Perhaps the most troublesome of these was the concept of land ownership. To Europeans, ownership of land equated to wealth, and the New World seemed to offer unlimited possibilities to become land-rich. The native tribes, however, did not believe an individual could own land in this sense. Land could be used but not possessed, just as air might be used but not owned or kept. When Native Americans first shared the land with settlers, they did not understand that the settlers now would consider that land their property, would build fences, and would bar anyone else from using it.

All Texts Sourced From U.S. History/Northeast: 1620–1730


State-by-State Details

Thursday, October 22, 2020

Native American Conquest (Video Overviews)

Part 2 of an ongoing series on the history of Native American Territory as told through maps. This series is tagged as "Native American Map Series".

The two videos below do a great job of visually capturing the historical saga of Native American conquest and land loss.

European Conquest of the Americas

This is brilliant!  It should be a must read for all Americans!

This Land is My Land? 

The Legacy of Early Interactions Between Native Americans and Colonists

The British – who would later become the first “American citizens” – viewed the indigenous people as subordinate and uncivilized due to their nomadic lifestyles and “underutilization” of the land. Over a period of 300 years, from 1609 to 1900, Native American tribes went from inhabiting the entire land area, to living on specifically defined “native reservations.” Long before the founding of the United States, countless acres were taken through illegal treaties, trickery, and bloodshed.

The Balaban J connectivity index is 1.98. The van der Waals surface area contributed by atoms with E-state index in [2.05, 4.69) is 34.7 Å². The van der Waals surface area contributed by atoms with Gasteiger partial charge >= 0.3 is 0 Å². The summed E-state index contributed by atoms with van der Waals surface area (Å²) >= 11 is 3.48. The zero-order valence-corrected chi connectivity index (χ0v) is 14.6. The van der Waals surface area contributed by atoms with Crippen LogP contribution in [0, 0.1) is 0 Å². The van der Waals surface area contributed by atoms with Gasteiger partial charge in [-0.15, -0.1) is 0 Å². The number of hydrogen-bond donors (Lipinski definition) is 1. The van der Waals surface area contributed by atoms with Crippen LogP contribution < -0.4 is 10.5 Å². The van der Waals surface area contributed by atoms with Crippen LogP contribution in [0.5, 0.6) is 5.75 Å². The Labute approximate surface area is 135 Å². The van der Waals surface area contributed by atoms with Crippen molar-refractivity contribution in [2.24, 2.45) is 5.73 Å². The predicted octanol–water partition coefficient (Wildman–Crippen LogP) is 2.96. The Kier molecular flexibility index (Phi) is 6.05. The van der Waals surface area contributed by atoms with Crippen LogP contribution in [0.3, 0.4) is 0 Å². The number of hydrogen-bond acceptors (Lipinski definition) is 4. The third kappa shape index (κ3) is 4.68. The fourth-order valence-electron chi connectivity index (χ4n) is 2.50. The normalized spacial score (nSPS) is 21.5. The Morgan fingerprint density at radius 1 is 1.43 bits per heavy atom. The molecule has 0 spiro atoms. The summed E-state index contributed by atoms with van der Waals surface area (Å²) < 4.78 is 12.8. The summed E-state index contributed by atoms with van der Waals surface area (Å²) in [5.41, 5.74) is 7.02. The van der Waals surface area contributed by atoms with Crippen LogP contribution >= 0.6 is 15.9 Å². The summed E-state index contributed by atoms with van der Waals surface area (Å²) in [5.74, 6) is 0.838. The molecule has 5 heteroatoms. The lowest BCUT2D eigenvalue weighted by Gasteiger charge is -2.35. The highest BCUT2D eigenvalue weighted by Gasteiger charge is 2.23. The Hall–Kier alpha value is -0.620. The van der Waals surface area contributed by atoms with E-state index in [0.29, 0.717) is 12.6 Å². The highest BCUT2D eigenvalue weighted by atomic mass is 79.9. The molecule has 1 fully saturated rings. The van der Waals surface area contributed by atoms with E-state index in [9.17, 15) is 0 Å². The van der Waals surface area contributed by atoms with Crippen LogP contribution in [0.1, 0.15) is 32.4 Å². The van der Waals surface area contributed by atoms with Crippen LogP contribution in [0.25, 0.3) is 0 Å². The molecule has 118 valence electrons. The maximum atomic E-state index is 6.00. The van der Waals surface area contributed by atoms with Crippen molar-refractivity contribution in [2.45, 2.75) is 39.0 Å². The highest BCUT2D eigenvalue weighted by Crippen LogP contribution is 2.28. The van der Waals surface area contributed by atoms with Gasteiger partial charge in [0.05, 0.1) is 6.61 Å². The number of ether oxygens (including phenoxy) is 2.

These preliminary encounters between Native Americans and colonists laid the foundation for a tradition of land grabbing that repeated itself through the Revolutionary War of 1776, and especially later through policies of the United States federal government. Lest we forget: In the Americas, modern society was built on conquest, subordination murder and land-grabbing.


Wednesday, October 21, 2020

Indian (Native American) Territory

Western United States (Native American) Lands

This is the first introductory post of a upcoming series on the history of Native American Territory as told through maps. Forthcoming posts will be focused on a state-by-state basis whenever possible.  This series will be tagged as "Native American Map Series".

Note: All the David Ramsey Map Collection links will take you to an zoomable detailed version - it is highly recommended to use all these links provided for further study.

Northwest 1845 
David Ramsey Map Collection
US Population 1870
David Ramsey Map Collection
Southwest Tribal Lands
United States EPA
Southwest Indian
History, Tribes, Culture, & Facts
Britannica